Humanity’s Last Hope /

Our lives are currently in the hands of amateurs.

Or at least that’s one way to look at it. With the US Shutdown causing NASA to close its doors (at least publicly – a skeleton staff of 600 remain to look after the ISS and similar projects) our skies are no longer being watched by the professionals boasting satellites in their armoury.

Instead, our impending (statistically improbable) doom brought about by giant rocks meandering through space must be averted by Peter and Mary, aged 62, who are in a word, amateurs.

Amateur astronomers such as Peter and Mary (perhaps who are now some of the most important fictional astronomers in non-existence) are suddenly crucial to the survival of the human race.

Without people like Peter and Mary, and the normally keen eyes of NASA and their robot sensors, spending their time scanning our skies, we don’t know how close we all are to being obliterated by a rogue planetoid causing mischief amongst the inner planets. 

Reality check. Amateur astronomers are unlikely to have the gear needed to scan the skies for disaster movie fodder, however our astronomers and scientists are suddenly playing a crucial role in maintaining systems, satellite tracking and even weather reporting. They are proving how crucial the private sector and educational institutes are in this sector when a government renders itself so impotent to defend their own people (yes I’m well aware that Bruce Willis could be hired by the Space X to blow the shit out of a mighty meteor, especially since his selling out to do Sky ads).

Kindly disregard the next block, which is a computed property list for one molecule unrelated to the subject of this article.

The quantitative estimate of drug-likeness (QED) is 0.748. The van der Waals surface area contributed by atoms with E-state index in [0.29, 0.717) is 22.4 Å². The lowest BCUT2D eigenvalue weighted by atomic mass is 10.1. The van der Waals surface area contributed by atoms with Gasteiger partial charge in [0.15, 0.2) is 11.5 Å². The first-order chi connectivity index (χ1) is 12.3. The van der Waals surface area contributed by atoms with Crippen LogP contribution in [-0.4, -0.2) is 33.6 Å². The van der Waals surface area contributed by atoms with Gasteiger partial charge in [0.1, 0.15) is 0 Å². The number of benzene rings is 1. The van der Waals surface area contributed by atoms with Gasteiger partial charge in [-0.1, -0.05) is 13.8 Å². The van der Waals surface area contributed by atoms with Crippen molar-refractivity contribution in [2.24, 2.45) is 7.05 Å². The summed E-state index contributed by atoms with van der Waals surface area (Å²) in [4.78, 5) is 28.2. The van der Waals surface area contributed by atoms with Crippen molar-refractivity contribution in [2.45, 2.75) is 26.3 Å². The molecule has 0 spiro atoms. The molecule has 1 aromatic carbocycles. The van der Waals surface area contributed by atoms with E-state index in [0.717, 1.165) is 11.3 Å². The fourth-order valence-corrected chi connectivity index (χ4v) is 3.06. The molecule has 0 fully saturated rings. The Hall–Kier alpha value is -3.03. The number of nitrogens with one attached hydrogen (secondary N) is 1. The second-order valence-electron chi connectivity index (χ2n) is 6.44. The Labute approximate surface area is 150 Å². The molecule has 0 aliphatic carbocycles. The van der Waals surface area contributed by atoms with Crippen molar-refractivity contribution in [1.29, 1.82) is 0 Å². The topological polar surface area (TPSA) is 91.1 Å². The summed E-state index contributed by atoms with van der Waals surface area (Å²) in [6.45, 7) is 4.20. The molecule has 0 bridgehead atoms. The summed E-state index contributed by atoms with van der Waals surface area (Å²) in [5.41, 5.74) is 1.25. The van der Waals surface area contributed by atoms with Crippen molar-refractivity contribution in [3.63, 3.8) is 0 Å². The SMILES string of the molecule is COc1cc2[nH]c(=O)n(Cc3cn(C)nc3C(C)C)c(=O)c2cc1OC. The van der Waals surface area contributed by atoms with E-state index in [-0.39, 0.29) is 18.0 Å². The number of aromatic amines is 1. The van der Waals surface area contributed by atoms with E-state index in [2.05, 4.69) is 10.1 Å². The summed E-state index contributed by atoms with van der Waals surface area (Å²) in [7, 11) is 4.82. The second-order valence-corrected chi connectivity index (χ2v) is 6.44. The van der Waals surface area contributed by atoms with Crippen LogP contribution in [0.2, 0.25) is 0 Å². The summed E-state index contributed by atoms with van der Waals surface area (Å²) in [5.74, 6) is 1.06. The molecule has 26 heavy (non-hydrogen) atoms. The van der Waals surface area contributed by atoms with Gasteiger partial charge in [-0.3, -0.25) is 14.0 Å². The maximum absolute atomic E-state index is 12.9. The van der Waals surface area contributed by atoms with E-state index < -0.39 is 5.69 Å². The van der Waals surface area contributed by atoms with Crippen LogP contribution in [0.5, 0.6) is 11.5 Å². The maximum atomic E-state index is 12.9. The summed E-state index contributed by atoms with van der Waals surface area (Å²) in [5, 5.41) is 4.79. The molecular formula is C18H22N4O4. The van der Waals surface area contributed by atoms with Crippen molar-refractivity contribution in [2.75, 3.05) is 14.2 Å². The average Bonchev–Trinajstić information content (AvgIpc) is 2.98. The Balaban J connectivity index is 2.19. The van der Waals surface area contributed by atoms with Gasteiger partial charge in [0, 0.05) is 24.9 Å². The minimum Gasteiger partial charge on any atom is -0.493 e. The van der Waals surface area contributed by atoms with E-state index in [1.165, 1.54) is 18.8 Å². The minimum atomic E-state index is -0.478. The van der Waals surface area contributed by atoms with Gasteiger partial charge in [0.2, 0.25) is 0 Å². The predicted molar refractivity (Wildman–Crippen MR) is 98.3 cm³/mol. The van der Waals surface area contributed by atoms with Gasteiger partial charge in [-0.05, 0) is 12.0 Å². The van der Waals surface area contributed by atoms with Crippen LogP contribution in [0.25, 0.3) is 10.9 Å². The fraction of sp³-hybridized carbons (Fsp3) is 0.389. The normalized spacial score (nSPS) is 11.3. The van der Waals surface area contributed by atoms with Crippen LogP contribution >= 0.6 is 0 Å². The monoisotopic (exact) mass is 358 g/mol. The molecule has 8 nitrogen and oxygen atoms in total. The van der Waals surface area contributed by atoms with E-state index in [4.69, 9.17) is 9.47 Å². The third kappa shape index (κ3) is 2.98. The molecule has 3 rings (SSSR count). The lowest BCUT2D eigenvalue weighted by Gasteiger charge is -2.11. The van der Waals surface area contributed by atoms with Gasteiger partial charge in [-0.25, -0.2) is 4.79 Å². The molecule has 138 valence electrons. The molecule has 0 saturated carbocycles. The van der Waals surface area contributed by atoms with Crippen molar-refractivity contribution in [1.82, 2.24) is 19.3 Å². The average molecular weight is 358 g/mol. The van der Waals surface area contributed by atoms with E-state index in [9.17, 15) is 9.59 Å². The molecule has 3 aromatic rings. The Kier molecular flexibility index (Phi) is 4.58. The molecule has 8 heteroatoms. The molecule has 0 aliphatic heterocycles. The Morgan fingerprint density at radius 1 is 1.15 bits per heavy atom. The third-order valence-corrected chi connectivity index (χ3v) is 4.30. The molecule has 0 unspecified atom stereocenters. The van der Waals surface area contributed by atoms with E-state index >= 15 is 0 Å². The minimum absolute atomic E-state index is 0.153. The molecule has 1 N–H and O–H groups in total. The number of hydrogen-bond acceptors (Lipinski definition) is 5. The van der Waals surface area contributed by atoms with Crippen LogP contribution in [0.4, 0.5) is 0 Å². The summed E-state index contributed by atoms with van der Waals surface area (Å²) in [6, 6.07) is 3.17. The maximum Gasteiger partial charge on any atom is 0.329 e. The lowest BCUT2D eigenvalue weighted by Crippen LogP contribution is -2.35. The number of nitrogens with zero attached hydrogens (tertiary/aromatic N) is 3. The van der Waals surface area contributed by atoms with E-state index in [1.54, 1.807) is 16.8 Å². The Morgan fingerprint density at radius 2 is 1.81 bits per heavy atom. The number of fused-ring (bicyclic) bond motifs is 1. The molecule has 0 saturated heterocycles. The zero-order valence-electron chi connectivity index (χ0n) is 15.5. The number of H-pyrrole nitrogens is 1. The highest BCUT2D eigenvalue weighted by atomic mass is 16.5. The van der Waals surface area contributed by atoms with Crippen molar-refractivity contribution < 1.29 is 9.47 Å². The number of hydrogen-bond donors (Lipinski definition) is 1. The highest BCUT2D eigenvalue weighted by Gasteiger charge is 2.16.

Whilst I admit the chance of all humanity being rendered a mere fraction of a bug-splatter on the giant windscreen of time, coincidentally occurring during a US Gov shutdown is unlikely, it’s important to address how much we (and the US people who actually fund the organisation) depend on NASA and what we  before it [most likely] becomes a research body as opposed to its all action 1960s incarnation. 

As a human race have learnt an incredible, almost incomprehensible amount about ourselves and our planet thanks to the hard work of the square glassed faces at NASA. Whilst noisy young upstarts will slowly pick up the grunt work where the behemoth left off with the Shuttle program, it’s clear there is no national or international space program or even private sector equivalent to carry on it’s incredible legacy. 

Is this a problem you may ask? Do we really need all this space exploration and funding? Whilst we probably won’t see heavenly annihilation in our lifetimes, at least smaller strikes are perhaps more likely than we thought accordingly to latest meteor research and these are the kinds of things we can learn more about, both through government agencies and privately funded research.

In short, we need to make sure our skies are monitored, if only to keep our communications satellites free from space debris and our astronauts safe from political squabbling to make sure they can boldly keep on spinning round our little blue planet at 7.71 km/s.

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